There are few things more tragic in our lives than loss of life. Whether we lose parents, siblings or friends, that loss can have a tremendous impact on how we see the world and on how we move forward as we find our “new normal.” For many of us, the loss of a beloved companion animal is no less tragic and in some cases we are affected more profoundly than we are by human losses. We love the people in our lives, but we just don’t spend as much time with them as we do with our pets. When a friend dies, we grieve. When a beloved dog or cat dies, we may be changed as people. This is not to compare the loss of people to the loss of pets. They are just different types of loss and much of that comes from the fact that we spend so much time together. Your dog or cat is there when you wake up and there when you go to sleep. You spend hours feeding them, engaging with them, playing with them and caring for them. You likely take them places and celebrate holidays and birthdays with them. They are there on your worst of days, accepting you just as you are without judgment. Our companion animals become as much a presence in our lives as is breathing. When we lose them, the reminders of that loss cannot be escaped. The places where we live seem extraordinarily quiet without them, even if they did not talk much. The place where their dishes were located or where they beds took up space are constant reminders of someone we love who is no longer there each and every day to comfort us, understand us, make us laugh and make us cry.
Everyone who loves companion animals has suffered loss because there is no escaping it. If you are incredibly lucky, your beloved pet will pass in his or her sleep. If you are not so lucky, you have likely had to make what Marion Hale once called The Terrible Decision to have your pet euthanized to either end or prevent suffering. There are also occasions when animals get loose and are never found again, leaving questions for which there will never be answers. Regardless of how we part ways, our beloved dogs and cats simply do not live as long as we would like. We know that going in and we accept it anyway because the unconditional love they provide us is worth the eventual loss.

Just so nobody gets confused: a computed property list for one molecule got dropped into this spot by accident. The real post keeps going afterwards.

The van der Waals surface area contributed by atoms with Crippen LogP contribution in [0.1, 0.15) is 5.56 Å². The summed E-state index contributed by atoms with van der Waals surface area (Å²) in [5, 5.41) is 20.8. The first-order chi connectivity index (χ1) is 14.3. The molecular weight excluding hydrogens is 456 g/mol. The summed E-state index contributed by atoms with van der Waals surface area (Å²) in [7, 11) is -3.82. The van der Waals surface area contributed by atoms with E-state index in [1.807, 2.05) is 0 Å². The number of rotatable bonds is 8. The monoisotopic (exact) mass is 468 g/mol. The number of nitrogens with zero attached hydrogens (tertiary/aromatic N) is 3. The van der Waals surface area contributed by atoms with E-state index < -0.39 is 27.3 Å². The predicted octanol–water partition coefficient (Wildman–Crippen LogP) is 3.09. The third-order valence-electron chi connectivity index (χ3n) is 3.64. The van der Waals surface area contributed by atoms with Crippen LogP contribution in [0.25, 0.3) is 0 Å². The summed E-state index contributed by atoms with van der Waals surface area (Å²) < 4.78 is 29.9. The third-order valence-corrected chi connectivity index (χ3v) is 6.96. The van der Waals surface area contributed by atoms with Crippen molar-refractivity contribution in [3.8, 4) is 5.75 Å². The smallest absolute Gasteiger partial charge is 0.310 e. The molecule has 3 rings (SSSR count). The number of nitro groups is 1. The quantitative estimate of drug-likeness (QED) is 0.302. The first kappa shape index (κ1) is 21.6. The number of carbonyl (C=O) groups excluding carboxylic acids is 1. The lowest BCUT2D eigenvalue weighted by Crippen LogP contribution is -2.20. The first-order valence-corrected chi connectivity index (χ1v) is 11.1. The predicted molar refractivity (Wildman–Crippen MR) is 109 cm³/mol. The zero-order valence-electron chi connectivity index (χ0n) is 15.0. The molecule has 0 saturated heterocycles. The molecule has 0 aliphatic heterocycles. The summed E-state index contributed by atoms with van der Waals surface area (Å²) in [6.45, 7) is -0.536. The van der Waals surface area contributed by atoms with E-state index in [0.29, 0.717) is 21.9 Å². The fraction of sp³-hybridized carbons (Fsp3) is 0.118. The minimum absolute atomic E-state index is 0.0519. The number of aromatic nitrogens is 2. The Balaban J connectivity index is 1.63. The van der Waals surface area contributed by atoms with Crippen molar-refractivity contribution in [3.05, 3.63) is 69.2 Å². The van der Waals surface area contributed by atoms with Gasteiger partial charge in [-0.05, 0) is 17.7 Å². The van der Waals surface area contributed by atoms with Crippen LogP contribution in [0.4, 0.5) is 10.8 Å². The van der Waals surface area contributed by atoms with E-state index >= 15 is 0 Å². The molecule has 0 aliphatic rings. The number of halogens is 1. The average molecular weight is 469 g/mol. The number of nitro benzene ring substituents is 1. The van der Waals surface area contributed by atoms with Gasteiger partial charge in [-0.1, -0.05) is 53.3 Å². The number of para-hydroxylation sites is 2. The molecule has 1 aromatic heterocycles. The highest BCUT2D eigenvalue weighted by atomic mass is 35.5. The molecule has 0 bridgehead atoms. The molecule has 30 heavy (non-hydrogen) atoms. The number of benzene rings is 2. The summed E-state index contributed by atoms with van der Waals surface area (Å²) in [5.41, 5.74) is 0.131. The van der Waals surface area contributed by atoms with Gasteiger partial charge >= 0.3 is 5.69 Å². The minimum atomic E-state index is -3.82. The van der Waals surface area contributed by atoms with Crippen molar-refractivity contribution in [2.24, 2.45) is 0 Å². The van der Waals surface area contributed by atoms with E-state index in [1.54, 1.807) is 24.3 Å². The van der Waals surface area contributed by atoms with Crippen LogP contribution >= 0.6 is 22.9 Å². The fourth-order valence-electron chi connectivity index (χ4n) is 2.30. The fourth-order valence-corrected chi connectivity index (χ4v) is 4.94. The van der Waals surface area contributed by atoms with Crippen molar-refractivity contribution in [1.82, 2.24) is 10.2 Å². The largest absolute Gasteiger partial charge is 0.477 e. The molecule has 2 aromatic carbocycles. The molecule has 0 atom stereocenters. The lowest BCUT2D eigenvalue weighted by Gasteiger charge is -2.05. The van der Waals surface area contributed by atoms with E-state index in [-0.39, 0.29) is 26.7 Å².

Because of our relationships with our pets, and how losing them is so very tragic, I wanted to take an opportunity to let you know about Poison Prevention Awareness Month which is recognized in March of each year. Do you know what substances are toxic to your pet? If your pet was poisoned, do you know what you would do?
There are a host of articles on the Internet on this topic that most of us don’t pay much attention to until we have to. In order to make sure we keep our companion animals as safe as possible, so they can live full and healthy lives, I encourage you to take the time to learn about which items and substances can either make your pets incredibly sick or may end their lives. Our time with them is too short already and we owe it to them to educate ourselves so we don’t inadvertently expose them to something which can hurt them and have them end up paying for our ignorance with their health or their lives.
The graphic shown here is a good start. I hope you’ll save it somewhere so you can refer to it.
I also recommend that you keep the following phone numbers handy in the event of a disaster:
your veterinarian’s office number and emergency contact number (if one is available)
the contact information for the emergency veterinary clinic near you; and
The Pet Poison Helpline
The Pet Poison Helpline is Pet Poison Helpline is a 24-hour animal poison control service available throughout the U.S., Canada, and the Caribbean for pet owners and veterinary professionals who require assistance with treating a potentially poisoned pet. They have the ability to help every poisoned pet, with all types of poisonings, 24 hours a day; their knowledge and expertise of pet poisons can put your mind at ease when dealing with a potential emergency. In order to provide this critical service, the Pet Poison Helpline charges a $49 per incident fee (payable by credit card) to cover the initial consultation as well as all follow-up calls associated with the management of the case.
This link also contains information about poisonous plants and may be helpful to you.
I hope you never have to get help for a pet who has been poisoned. If you do, I hope you are prepared with the information you need to be able to act quickly to save the life of someone you love.
(images courtesy of Mary McClure, Vegas Animal 411 and Candace Camp)
I am an animal welfare advocate. My goal is to help people understand some basic issues related to companion animals in America. Awareness leads to education leads to action leads to change.
image courtesy of Terrah Johnson